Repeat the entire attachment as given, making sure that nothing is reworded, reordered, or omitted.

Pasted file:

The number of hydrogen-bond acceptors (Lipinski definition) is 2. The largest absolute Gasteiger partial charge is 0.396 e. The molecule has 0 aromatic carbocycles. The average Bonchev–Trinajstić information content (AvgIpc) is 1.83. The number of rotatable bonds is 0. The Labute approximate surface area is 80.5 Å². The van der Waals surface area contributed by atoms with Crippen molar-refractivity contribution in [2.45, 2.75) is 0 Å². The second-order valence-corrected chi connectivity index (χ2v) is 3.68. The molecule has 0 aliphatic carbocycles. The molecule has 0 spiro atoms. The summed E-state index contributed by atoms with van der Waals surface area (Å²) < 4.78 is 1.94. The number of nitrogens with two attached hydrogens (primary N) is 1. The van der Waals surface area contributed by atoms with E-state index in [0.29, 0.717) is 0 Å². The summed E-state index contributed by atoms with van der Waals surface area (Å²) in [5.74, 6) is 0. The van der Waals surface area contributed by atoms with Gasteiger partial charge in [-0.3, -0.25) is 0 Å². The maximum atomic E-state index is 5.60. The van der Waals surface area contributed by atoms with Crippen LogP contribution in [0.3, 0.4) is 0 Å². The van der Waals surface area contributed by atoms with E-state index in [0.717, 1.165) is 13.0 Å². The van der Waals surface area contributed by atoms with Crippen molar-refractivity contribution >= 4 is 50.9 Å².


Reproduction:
The number of hydrogen-bond acceptors (Lipinski definition) is 2. The largest absolute Gasteiger partial charge is 0.396 e. The molecule has 0 aromatic carbocycles. The average Bonchev–Trinajstić information content (AvgIpc) is 1.83. The number of rotatable bonds is 0. The Labute approximate surface area is 80.5 Å². The van der Waals surface area contributed by atoms with Crippen molar-refractivity contribution in [2.45, 2.75) is 0 Å². The second-order valence-corrected chi connectivity index (χ2v) is 3.68. The molecule has 0 aliphatic carbocycles. The molecule has 0 spiro atoms. The summed E-state index contributed by atoms with van der Waals surface area (Å²) < 4.78 is 1.94. The number of nitrogens with two attached hydrogens (primary N) is 1. The van der Waals surface area contributed by atoms with E-state index in [0.29, 0.717) is 0 Å². The summed E-state index contributed by atoms with van der Waals surface area (Å²) in [5.74, 6) is 0. The van der Waals surface area contributed by atoms with Gasteiger partial charge in [-0.3, -0.25) is 0 Å². The maximum atomic E-state index is 5.60. The van der Waals surface area contributed by atoms with Crippen LogP contribution in [0.3, 0.4) is 0 Å². The van der Waals surface area contributed by atoms with E-state index in [0.717, 1.165) is 13.0 Å². The van der Waals surface area contributed by atoms with Crippen molar-refractivity contribution >= 4 is 50.9 Å².